Motherhood is challenging, and often when our heads hit the pillow we have a day’s worth of stress, frustration and worry we still haven’t worked out, plus the little to-do’s that are floating around in our heads. Before you go to sleep, spend 10 or 15 minutes writing it all out in a journal. Let the fears lose, and keep a to-do list or bullet journal handy so when you remember that doctor's appointment you need to reschedule, you can write it down without having to hop out of bed.
Watching TV or browsing Facebook might be a relaxing way to unwind after a long day, but they’re proven to be counterproductive to sleep. The blue light messes with our natural biology, and we’re more likely to stay up late if we’re binge-watching Netflix or caught up in our friends’ latest posts. If this is a problem, take the TV out of the bedroom and ban phones and tablets too.
Also consider how your children’s sleep arrangements affect your rest-- some moms love co-sleeping, while others just can’t relax with their baby in the bed. Remember that you need to take care of yourself and do what’s best for you!
It may be hard to find the energy to exercise when you’re overtired, but hear us out. Exercising actually boosts your energy levels and mood, thanks to the endorphins it creates in your body. Strap the baby in the stroller and take a long walk around the neighborhood. Studies have shown that moving your body can help make you more physically tired, which makes it easier for you to fall asleep.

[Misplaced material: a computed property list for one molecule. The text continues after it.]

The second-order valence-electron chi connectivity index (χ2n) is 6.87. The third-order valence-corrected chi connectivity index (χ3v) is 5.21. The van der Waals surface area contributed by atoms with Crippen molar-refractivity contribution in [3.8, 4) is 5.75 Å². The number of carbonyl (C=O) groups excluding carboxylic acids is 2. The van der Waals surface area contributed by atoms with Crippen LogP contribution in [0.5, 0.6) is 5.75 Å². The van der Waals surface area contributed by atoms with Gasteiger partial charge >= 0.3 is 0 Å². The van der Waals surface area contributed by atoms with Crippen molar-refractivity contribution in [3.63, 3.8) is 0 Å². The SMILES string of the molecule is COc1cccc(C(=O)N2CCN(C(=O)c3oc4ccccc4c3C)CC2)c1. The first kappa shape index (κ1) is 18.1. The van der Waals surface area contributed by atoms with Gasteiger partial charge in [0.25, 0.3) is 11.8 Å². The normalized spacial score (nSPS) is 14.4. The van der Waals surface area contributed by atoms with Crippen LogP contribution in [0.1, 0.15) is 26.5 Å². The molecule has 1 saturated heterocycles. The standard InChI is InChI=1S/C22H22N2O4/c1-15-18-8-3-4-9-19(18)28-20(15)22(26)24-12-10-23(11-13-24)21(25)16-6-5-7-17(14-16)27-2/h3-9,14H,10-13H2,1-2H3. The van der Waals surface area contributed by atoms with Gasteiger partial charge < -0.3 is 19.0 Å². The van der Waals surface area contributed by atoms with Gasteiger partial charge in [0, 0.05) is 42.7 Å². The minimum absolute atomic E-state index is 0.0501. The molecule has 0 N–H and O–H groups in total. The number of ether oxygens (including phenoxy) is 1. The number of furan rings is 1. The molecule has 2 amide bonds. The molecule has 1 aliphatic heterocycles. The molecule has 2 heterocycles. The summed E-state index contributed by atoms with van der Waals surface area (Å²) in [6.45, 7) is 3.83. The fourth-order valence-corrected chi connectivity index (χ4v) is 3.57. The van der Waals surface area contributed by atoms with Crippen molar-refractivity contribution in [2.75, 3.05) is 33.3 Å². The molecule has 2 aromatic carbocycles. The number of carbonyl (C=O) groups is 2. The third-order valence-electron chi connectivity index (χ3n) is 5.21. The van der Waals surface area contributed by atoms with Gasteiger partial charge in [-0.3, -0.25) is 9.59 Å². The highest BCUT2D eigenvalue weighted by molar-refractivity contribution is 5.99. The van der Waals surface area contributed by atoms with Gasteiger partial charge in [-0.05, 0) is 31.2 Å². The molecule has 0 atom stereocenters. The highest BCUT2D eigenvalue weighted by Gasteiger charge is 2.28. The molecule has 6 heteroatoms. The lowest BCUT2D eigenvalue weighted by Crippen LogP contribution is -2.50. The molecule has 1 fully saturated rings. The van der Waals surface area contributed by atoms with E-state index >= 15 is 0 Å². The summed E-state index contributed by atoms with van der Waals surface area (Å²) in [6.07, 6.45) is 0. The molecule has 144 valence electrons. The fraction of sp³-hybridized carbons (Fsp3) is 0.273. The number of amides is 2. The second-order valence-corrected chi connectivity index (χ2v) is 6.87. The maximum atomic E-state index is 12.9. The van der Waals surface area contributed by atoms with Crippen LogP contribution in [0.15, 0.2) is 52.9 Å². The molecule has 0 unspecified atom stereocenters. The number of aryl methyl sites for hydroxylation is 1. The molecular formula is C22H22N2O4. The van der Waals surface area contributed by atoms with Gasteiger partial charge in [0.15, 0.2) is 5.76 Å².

Do you know how much sleep you’re really getting? When you have a realistic picture of your sleep habits, it’s easier to see where you can make a change. Use a device like a Fitbit or Apple Watch to collect the data. Make it fun by setting sleep goals and celebrating when you achieve them.
Mommas need a schedule and routine too. You may be adamant about your baby’s bedtime, but you’re probably forgetting that it’s good for you too! If you’re going to bed at different times every night, your body is all over the place. Commit to a consistent bedtime for yourself, and create a wind-down routine. Stay away from your devices, make a cup of soothing bedtime tea and grab a book.